Healthy brain development in adults seems to depend on having good iron levels in teenage years, a new US study suggests.
In the study, blood levels of transferrin, a protein that transports iron throughout the body and brain, were measured in 615 healthy teenagers (1). By averaging the participants’ transferrin levels, which were assessed repeatedly – at 12, 14 and 16 years of age – the researchers estimated iron availability to the brain during adolescence. Eight to 12 years later magnetic resonance imaging brain scans of the adolescents with an average age of 23 were analyzed. Of these subjects, 574 were also scanned to map the brain’s myelin connections and their strength, or integrity. The study results showed that the transferrin levels were related to detectable differences in both the brain’’s macro-structure and micro-structure when the adolescents reached young adulthood. Participants who had elevated transferrin levels – a common sign of poor iron levels in a person’’s diet – had structural changes in brain regions that are vulnerable to neurodegeneration. Further analyzes of twins who took part in the study revealed that a common set of genes influences both transferrin levels and brain structure.
The researchers commented that dietary iron seems to affect the brain very much during the teenage years. Because myelin speeds up the ’brain’s communication and iron is vital for making myelin, poor iron levels in childhood may erode brain reserves that are needed later in life to protect against aging and Alzheimer’s disease. This would be remarkable, as the scientists were not studying iron deficient but normal healthy people. They pointed out that the results underscore the need for a balanced diet in the teenage years, when the ’brain’s command center is still actively maturing. The discovery of a common set of genes that influences both transferrin levels and brain structure may shed light on the neural mechanisms by which iron affects cognition, neurodevelopment, and neurodegeneration. Myelin is the fatty sheath that coats the ’brain’s nerve axons, allowing for efficient conduction of nerve impulses, and iron plays a key role in myelin production.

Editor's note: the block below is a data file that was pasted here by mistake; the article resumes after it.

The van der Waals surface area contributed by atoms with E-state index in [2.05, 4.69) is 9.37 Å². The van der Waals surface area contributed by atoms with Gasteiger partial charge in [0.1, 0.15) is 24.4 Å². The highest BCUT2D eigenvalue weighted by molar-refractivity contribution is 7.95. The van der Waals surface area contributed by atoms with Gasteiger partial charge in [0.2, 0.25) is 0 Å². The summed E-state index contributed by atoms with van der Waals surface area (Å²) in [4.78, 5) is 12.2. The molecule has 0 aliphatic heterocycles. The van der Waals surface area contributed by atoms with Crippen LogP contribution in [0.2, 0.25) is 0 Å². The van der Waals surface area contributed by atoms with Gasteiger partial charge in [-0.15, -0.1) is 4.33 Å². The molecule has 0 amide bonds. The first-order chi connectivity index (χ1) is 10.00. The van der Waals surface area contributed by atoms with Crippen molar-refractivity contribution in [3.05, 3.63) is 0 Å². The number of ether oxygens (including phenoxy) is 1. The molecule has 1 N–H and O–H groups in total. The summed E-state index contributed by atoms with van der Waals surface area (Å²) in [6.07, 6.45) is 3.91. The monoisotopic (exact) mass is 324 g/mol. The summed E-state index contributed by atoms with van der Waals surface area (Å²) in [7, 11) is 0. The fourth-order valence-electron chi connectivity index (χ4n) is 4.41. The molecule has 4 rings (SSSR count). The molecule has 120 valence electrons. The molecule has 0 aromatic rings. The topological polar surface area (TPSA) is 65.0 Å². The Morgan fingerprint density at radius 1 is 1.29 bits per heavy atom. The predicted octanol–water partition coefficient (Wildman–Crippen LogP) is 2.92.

Iron and the proteins that transport it are critically important for brain function. Iron deficiency is the most common nutritional deficiencies worldwide, causing poor cognitive achievement in school-aged children. Yet later in life, iron overload is associated with damage to the brain, and abnormally high iron concentrations have been found in the brains of patients with Alzheimer’s, Parkinson’s and Huntington disease. Since both deficiency and excess of iron can negatively impact brain function, the body’s regulation of iron transport to the brain is crucial. When iron levels are low, the liver produces more transferrin for increased iron transport.